Buried him, near Samaria. (Menochius) --- He had been chosen by Elias sixty-eight years before, and had lived eleven with him. His perfect character is given, Ecclesiasticus xlviii. 13. His double spirit represents the plentitude of grace in Jesus Christ; as his raising the child to life, in such a wonderful manner, denotes his incarnation. The waters of Jericho made sweet, and the healing of Naaman, set before us the virtue of baptism: as the widow's oil shews the great graces which are bestowed by Christ upon his Church. The children devoured, and the Syrians struck blind, remind us of the perversity and blindness of infidels, who will not acknowledge the truth, Matthew xiii. 14. We must now see how the bones of Eliseus prophesied: 1. By raising the dead to life, as a confirmation of all his former predictions; 2. as proof of a future resurrection, of the virtue of relics, and of the influence of the saints in heaven, whose souls were formerly united to their bodies, and were filled with the Holy Spirit; (St. Cyril of Jerusalem, cat. xviii. Illum.) 3. in as much as this miracle was a figure of Christ's resurrection, who raised himself to life, and those who believe in him: (Calmet) while Eliseus, in the like state of death, had only raised another. (Haydock) (St. Max., hom. i. de pasc.) --- Same. Septuagint, Hebrew, and Syriac, "at the coming in of the year;" (Haydock) or, "the next year." (Pagnin)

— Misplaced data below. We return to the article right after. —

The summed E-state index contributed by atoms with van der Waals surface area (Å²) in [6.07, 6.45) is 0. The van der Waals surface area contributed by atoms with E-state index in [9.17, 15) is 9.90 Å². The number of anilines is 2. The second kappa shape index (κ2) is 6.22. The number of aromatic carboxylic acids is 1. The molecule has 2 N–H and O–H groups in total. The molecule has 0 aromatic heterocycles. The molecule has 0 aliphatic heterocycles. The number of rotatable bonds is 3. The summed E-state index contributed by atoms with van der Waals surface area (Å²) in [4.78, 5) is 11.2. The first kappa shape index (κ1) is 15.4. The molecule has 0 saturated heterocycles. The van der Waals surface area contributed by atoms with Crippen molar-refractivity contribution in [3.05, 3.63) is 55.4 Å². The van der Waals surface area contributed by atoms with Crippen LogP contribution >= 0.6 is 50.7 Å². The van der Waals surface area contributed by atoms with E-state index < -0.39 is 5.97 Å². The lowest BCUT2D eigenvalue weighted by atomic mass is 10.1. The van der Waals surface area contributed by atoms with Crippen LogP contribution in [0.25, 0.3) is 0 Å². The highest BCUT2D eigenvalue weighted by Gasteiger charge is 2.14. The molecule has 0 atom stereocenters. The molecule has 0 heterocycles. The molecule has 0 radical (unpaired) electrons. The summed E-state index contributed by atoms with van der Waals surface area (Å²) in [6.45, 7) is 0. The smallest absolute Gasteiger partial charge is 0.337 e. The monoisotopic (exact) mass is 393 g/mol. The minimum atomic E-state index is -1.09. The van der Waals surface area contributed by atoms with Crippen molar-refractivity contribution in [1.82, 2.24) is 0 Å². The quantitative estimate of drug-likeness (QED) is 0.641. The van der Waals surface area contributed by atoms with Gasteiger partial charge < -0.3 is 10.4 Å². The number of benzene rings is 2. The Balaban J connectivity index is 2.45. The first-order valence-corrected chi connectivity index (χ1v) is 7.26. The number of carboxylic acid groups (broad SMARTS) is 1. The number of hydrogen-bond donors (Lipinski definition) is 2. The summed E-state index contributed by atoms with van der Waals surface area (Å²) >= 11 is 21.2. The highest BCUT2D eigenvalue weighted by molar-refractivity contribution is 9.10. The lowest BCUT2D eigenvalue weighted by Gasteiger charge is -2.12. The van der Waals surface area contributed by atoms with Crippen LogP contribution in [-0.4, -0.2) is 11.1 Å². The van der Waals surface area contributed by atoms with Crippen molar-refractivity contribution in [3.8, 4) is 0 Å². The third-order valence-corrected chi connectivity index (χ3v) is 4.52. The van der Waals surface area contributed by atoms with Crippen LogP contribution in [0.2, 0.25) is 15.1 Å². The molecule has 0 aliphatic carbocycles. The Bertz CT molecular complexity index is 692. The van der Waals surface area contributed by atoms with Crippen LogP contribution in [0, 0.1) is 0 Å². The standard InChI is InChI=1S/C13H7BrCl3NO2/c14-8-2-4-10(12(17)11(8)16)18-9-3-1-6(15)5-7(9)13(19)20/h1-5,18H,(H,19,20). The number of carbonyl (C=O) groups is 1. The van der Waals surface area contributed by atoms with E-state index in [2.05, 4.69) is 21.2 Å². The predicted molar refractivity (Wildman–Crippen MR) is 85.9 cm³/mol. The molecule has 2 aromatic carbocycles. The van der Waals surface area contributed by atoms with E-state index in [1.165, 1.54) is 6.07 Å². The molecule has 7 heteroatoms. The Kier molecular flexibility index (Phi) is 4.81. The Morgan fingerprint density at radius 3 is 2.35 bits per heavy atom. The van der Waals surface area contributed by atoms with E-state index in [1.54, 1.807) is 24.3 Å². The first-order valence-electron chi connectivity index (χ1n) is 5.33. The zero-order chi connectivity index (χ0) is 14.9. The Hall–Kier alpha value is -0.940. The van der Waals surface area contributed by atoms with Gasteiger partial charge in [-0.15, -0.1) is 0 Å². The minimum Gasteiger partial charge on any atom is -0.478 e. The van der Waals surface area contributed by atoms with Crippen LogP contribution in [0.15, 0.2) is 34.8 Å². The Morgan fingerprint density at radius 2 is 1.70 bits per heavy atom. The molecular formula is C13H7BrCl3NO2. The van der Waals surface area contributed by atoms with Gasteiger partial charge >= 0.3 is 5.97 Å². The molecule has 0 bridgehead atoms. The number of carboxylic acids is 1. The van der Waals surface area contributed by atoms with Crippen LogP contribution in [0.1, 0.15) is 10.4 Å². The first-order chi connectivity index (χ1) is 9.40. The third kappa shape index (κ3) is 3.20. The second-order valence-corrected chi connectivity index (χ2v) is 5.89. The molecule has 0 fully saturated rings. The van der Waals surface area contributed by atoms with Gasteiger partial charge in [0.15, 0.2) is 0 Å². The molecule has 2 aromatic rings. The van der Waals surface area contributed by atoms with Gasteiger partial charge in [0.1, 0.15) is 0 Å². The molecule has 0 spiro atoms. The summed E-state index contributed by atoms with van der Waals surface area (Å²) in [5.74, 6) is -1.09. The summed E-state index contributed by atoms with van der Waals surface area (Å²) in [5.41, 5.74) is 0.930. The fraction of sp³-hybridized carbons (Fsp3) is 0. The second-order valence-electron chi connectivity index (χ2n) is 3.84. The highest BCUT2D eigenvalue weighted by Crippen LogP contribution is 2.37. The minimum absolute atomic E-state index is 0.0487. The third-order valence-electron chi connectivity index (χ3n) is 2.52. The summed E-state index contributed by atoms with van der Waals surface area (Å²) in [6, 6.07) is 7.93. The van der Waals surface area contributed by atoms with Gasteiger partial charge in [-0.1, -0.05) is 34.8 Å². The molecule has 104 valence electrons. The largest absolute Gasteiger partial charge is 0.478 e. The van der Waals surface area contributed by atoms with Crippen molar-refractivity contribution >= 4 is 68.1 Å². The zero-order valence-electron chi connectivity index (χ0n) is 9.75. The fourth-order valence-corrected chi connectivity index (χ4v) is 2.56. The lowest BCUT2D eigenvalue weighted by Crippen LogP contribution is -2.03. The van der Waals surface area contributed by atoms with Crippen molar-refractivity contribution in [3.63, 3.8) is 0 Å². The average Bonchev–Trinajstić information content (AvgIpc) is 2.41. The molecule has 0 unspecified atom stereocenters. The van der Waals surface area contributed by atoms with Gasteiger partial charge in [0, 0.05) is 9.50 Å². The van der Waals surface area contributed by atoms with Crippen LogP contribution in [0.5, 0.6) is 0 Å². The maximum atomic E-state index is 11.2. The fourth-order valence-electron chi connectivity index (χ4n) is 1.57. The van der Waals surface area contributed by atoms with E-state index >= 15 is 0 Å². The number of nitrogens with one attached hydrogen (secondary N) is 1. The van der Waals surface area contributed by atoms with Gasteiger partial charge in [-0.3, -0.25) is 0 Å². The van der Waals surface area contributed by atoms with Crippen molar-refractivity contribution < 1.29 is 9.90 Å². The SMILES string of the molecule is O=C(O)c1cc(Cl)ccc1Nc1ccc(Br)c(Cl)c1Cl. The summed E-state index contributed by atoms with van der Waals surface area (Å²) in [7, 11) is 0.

Eliseus. His tomb was not in the city, but in a spacious cave, the entrance of which was secured with a stone, according to custom. This was removed in the hurry, and the corpse thrown into the same recess, which had been prepared for the remains of the prophet. Josephus ([Antiquities?] ix. 8.) relates the history in a different manner, and pretends that robbers having slain a person, threw his corpse accidentally into the tomb of Eliseus. The Rabbins tell us his name was Sellum, and that he died again immediately, because he was a wicked man, which would render the miracle, in a manner, useless. (Calmet) --- By it God honoured his servant, and convinced the Israelites that what he had so lately foretold, respecting the Syrians, would undoubtedly take place. (Menochius)
Time. Long before the captivity of Babylon, the Israelites had been led captives, to return no more in a body. Some stragglers mixed with the Jews, and inhabited the country under that appellation. It would seem that this was written before the overturning of the kingdom of Israel. (Haydock)
Israel, on the east side of the Jordan; (chap. x. 33.; Calmet) at least (Haydock) those which had been taken from his father. Jeroboam retook what had been lost by Jehu. (Menochius) --- Hence both these kings are styled saviours, ver. 5., and chap. xiv. 27. (Salien)